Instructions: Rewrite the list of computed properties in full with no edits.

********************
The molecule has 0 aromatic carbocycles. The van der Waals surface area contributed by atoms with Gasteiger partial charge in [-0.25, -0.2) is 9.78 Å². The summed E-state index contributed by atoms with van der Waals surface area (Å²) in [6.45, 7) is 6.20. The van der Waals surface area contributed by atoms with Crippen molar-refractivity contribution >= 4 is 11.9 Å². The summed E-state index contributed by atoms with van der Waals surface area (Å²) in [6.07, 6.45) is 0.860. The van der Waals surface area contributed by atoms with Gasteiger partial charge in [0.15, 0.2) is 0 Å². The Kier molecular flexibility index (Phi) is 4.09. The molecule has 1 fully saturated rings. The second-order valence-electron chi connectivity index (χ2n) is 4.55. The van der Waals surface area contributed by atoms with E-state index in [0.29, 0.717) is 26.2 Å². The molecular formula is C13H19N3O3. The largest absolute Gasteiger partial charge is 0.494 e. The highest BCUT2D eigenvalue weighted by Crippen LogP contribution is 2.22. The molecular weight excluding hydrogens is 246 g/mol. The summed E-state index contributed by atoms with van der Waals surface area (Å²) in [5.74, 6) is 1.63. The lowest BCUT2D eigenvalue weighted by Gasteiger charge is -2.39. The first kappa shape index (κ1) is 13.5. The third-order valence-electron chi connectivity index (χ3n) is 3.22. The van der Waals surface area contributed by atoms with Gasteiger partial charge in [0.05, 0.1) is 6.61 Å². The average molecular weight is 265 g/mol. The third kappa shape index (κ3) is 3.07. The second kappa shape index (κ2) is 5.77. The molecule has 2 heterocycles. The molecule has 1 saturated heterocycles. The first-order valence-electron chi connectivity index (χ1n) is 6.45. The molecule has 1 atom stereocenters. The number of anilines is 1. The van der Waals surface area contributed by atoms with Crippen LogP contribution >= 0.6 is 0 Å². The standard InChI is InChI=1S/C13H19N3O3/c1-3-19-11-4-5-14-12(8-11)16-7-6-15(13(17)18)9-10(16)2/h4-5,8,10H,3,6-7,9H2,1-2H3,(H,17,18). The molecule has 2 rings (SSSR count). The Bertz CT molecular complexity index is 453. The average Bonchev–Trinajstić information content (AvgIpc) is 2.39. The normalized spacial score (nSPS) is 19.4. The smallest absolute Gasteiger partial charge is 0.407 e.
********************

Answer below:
The molecule has 0 aromatic carbocycles. The van der Waals surface area contributed by atoms with Gasteiger partial charge in [-0.25, -0.2) is 9.78 Å². The summed E-state index contributed by atoms with van der Waals surface area (Å²) in [6.45, 7) is 6.20. The van der Waals surface area contributed by atoms with Crippen molar-refractivity contribution >= 4 is 11.9 Å². The summed E-state index contributed by atoms with van der Waals surface area (Å²) in [6.07, 6.45) is 0.860. The van der Waals surface area contributed by atoms with Gasteiger partial charge in [0.15, 0.2) is 0 Å². The Kier molecular flexibility index (Phi) is 4.09. The molecule has 1 fully saturated rings. The second-order valence-electron chi connectivity index (χ2n) is 4.55. The van der Waals surface area contributed by atoms with E-state index in [0.29, 0.717) is 26.2 Å². The molecular formula is C13H19N3O3. The largest absolute Gasteiger partial charge is 0.494 e. The highest BCUT2D eigenvalue weighted by Crippen LogP contribution is 2.22. The molecular weight excluding hydrogens is 246 g/mol. The summed E-state index contributed by atoms with van der Waals surface area (Å²) in [5.74, 6) is 1.63. The lowest BCUT2D eigenvalue weighted by Gasteiger charge is -2.39. The first kappa shape index (κ1) is 13.5. The third-order valence-electron chi connectivity index (χ3n) is 3.22. The van der Waals surface area contributed by atoms with Gasteiger partial charge in [0.05, 0.1) is 6.61 Å². The average molecular weight is 265 g/mol. The third kappa shape index (κ3) is 3.07. The second kappa shape index (κ2) is 5.77. The molecule has 2 heterocycles. The molecule has 1 saturated heterocycles. The first-order valence-electron chi connectivity index (χ1n) is 6.45. The molecule has 1 atom stereocenters. The number of anilines is 1. The van der Waals surface area contributed by atoms with Crippen LogP contribution >= 0.6 is 0 Å². The standard InChI is InChI=1S/C13H19N3O3/c1-3-19-11-4-5-14-12(8-11)16-7-6-15(13(17)18)9-10(16)2/h4-5,8,10H,3,6-7,9H2,1-2H3,(H,17,18). The molecule has 2 rings (SSSR count). The Bertz CT molecular complexity index is 453. The average Bonchev–Trinajstić information content (AvgIpc) is 2.39. The normalized spacial score (nSPS) is 19.4. The smallest absolute Gasteiger partial charge is 0.407 e.